Millennials are changing our world, through sheer numbers and through sheer force of will. As a generation that has grown up with technology, smartphones, and search engines, Millennials are also responsible for driving technological development—and now even the use of Big Data.
Despite the promises, Big Data has been slow to become the game changer it was predicted to be. We collect the data, because that’s the easy part. In fact, we generate about 2.5 billion gigabytes of information every day. But organizations have been challenged to use that information in an effective way, whether internally for more efficiency or externally for improved marketing.
If ever there was a time to figure out how to put that Big Data to work, however, that time is now, if we are to keep up with the demands of the Millennial workers and buyers.
Millennials and Big Data in the Workplace
For this well-educated generation, easy access to data has to be a part of the day-to-day work world. These are the people who immediately adapted to the idea of Waze, Uber, and AirBnB. They are comfortable providing personal information to an app, and in return, they expect every piece of information they could want to be immediately accessible to them, at home and at work.
As a result, Millennials are driving change in the workplace. They use data in their daily personal lives so it only follows that they would want to use data to make informed decisions at work too. Millennials don’t want to talk to a sales rep or have a phone conversation. They don’t want to dig through cumbersome websites or databases. Nor do they want to guess. They want to make the data-driven decisions their employers demand of them. They want to do their research online on their own, and they want to seamlessly collaborate with others when doing their work. The businesses that enable that data accessibility will be the ones Millennials are happy to work for.
Information is a necessity for Millennials, and they want to be able to access it anywhere and anytime as well. That means organizations should also be considering the mobility aspect, making corporate content and tools accessible via smartphones and tablets.
Millennials and Big Data in the Marketplace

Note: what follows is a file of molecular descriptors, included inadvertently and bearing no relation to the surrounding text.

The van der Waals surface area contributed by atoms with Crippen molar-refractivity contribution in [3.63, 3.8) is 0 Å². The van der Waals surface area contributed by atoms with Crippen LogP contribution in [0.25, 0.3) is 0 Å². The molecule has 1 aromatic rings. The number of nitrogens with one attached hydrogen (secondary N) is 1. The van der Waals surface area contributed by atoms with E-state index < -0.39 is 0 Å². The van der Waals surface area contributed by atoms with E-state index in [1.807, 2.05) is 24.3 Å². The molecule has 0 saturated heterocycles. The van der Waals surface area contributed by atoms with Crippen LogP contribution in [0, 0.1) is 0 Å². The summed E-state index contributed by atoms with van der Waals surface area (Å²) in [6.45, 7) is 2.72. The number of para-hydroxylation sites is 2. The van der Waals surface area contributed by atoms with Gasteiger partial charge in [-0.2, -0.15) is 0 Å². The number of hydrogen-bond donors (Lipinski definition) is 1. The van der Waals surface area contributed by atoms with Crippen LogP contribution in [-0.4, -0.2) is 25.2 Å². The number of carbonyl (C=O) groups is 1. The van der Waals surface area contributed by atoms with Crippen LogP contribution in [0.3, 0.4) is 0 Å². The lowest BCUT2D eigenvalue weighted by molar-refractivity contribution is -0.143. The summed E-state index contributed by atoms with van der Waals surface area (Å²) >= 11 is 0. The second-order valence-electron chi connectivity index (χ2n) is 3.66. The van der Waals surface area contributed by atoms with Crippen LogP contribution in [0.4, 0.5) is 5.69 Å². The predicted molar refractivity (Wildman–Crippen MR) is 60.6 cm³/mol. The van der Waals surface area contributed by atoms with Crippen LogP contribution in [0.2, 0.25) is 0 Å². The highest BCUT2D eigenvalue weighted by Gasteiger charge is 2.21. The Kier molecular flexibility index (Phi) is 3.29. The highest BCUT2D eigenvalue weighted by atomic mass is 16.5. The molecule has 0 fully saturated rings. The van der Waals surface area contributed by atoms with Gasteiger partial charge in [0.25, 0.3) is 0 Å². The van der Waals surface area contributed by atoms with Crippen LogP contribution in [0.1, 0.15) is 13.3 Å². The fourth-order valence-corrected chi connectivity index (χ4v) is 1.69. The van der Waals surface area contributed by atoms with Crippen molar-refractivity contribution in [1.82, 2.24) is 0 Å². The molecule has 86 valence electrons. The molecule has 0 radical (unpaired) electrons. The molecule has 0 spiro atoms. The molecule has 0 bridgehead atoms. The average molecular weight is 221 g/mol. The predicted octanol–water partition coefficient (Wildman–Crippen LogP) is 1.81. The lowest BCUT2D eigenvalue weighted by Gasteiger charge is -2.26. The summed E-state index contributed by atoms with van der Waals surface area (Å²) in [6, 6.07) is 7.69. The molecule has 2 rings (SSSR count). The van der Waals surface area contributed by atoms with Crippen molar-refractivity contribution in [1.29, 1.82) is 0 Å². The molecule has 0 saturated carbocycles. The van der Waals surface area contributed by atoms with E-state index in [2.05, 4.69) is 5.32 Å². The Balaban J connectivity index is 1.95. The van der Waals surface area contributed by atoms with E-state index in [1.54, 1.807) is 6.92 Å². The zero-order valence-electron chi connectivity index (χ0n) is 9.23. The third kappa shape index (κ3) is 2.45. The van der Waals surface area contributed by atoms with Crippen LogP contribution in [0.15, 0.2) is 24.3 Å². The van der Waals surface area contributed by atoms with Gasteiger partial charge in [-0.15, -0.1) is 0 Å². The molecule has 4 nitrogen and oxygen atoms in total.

In addition to the ways that Millennials expect to use and benefit from Big Data in the workplace, marketers can use Big Data specifically to improve their marketing to this audience. According to forbes.com, a mere 10 percent increase in data accessibility could mean $65 million in additional net income for a Fortune 1000 company, and retailers could increase operating margins by as much as 60 percent. Those sound like good returns on investments, no matter how big or small a business.
When we can tap into it and actually put it to use, Big Data enables marketers to identify and segment their target audiences with relevant information using the most likely channel, whether that’s email or one of the myriad social networks frequented by Millennials. Millennials have no qualms about sharing information. They freely share personal information because they know they increase the likelihood of getting timely and relevant content as a result. They make it easy for marketers to know them and market to them. That makes targeting your marketing doable—if you can access that data.
Big Data can also help marketers to spot trends. Paying close attention to the data and using Business Intelligence to analyze what you’re seeing can enable you to predict a trend or make a forecast. It might be an increased usage of a social platform, a sudden interest in a cultural movement, or the unexpected popularity of a consumer good. By tapping into, making accessible, and analyzing Big Data, marketers can figuratively gaze into a crystal ball of Millennial trends.
That same analysis can also give you insight into your marketing efforts and provide a feedback loop. You’re not only tapping into the Big Data provided by the Millennials as a way to segment and target them; you’re also tapping into that same data to see what works—or doesn’t work.
Big Data plays a crucial role in B2B marketing as well, because Millennials expect the seamless data accessibility. They want to do research on their own, and they are much farther down the sales pipeline before they are willing to engage with a sales rep than their predecessors of earlier generations.
The adaptation of Big Data might be lagging behind the promises at the corporate level, but the Millennials are ready for Big Data to go mainstream, both in their professional lives and their personal ones. And it could be their growing presence in the workplace and marketplace make that happen.
This article was first published on FOW Media.
Daniel Newman is the Principal Analyst of Futurum Research and the CEO of Broadsuite Media Group. Living his life at the intersection of people and technology, Daniel works with the world’s largest technology brands exploring Digital Transformation and how it is influencing the enterprise. From Big Data to IoT to Cloud Computing, Newman makes the connections between business, people and tech that are required for companies to benefit most from their technology projects, which leads to his ideas regularly being cited in CIO.Com, CIO Review and hundreds of other sites across the world. A 5x Best Selling Author including his most recent “Building Dragons: Digital Transformation in the Experience Economy,” Daniel is also a Forbes, Entrepreneur and Huffington Post Contributor. MBA and Graduate Adjunct Professor, Daniel Newman is a Chicago Native and his speaking takes him around the world each year as he shares his vision of the role technology will play in our future.